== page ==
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Math Help - Solving for Non-Integer Exponents - Help

  1. #1
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    Solving for Non-Integer Exponents - Help

    how do you solve for non-integer exponents.

    for example, consider the following

    1.5 to the power of .525

    1.5^.525

    show me some examples please. I'm pretty bad at math.
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  2. #2
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    e^(i*pi)'s Avatar
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    Quote Originally Posted by chevywaldo View Post
    how do you solve for non-integer exponents.

    for example, consider the following

    1.5 to the power of .525

    1.5^.525

    show me some examples please. I'm pretty bad at math.
    For that one especially I'd use technology. Let the calculator solve it.

    There are some common exponents

    x^{0.5} = \sqrt{x}

    x^{0.333...} = \sqrt[3]{x}

    x^{1.5} = \sqrt{x^3}

    In general

    x^{\frac{a}{b}} = \sqrt[b]{x^a}
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  3. #3
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    Quote Originally Posted by e^(i*pi) View Post
    For that one especially I'd use technology. Let the calculator solve it.

    There are some common exponents

    x^{0.5} = \sqrt{x}

    x^{0.333...} = \sqrt[3]{x}

    x^{1.5} = \sqrt{x^3}

    In general

    x^{\frac{a}{b}} = \sqrt[b]{x^a}
    like I said I'm bad at math, so I don't totally understand your response, however I followed your suggestion and allowed my Windows XP calculator to solve for it. The calculator includes a function key for solving problems like these. The key look like this:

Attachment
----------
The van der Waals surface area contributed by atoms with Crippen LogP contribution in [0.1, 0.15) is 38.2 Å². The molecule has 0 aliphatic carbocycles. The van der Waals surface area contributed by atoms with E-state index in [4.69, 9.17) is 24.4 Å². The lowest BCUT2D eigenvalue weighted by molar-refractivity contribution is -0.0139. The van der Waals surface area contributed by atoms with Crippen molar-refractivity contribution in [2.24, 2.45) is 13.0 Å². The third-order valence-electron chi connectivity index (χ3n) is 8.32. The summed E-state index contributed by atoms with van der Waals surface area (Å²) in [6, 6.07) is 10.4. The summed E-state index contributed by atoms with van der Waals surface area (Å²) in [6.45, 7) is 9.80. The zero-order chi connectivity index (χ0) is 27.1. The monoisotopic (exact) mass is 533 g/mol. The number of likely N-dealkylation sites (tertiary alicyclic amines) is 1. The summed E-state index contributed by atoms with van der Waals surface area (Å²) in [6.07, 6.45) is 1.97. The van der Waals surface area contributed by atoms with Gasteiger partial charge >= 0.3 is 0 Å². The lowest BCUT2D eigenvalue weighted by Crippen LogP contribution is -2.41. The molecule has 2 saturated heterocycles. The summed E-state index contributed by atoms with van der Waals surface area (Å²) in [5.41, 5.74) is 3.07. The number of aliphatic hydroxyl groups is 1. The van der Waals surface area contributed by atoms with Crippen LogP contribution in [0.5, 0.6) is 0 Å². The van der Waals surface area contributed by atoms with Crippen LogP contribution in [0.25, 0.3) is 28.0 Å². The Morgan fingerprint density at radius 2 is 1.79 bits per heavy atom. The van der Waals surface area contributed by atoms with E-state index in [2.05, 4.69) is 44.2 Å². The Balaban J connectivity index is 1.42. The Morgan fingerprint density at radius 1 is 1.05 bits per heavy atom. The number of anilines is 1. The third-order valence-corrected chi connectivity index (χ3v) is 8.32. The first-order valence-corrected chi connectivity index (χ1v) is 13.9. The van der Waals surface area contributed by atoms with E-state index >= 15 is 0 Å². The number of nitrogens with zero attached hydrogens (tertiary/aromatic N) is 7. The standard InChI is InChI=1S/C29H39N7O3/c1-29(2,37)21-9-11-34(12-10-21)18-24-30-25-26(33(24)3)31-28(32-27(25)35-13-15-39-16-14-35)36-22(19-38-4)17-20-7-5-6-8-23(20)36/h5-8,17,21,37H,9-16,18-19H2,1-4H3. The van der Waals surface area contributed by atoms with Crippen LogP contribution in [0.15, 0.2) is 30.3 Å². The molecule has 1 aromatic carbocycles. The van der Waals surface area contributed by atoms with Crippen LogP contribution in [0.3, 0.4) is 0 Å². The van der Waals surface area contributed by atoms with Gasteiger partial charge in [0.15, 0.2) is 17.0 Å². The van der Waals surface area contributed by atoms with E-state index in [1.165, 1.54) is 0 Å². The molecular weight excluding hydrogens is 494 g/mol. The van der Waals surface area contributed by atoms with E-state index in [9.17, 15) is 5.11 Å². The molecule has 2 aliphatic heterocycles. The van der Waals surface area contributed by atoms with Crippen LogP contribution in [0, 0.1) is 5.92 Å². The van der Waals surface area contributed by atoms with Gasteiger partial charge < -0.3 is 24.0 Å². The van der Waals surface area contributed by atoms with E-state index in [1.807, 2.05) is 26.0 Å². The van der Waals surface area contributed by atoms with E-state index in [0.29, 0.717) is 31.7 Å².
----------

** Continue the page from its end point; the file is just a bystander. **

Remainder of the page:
x^y

    I had to try a few time to learn how this key works. Took me a few tries.

    I took my number "x" (which was 1.766) and multiplied it by my "y" value exponent (.526) using the calculator function key and it worked properly.

    so it was something like this: 1.766 ^ .526 = 1.34

    thanks for your help.
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  4. #4
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    I know x to the y power is x times itself y number of times. So 4^1.23 means 4 times itself 1.23 times. In terms of a verbal explanation, what does it mean to multiply a number .23 times?

    x^(.23*4 + 4)?
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  5. #5
    Super Member Quacky's Avatar
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    So let's use the example of 4^{0.23}
    This could be written as 4^{\frac{23}{100}}
    Using the: rule, we can state that
    4^{\frac{23}{100}} = \sqrt[100]{4^{23}}

    Now let's look at the case of 4^{1.23}
    Using the rule (x^a)(x^b) = x^{a+b}
    4^{1.23} = (4^1)(4^{0.23})
    = 4( \sqrt[100]{4^{23}})

    I'm not sure how to simplify that further, I don't know if it can be.
    Last edited by Quacky; January 7th 2010 at 03:27 PM.
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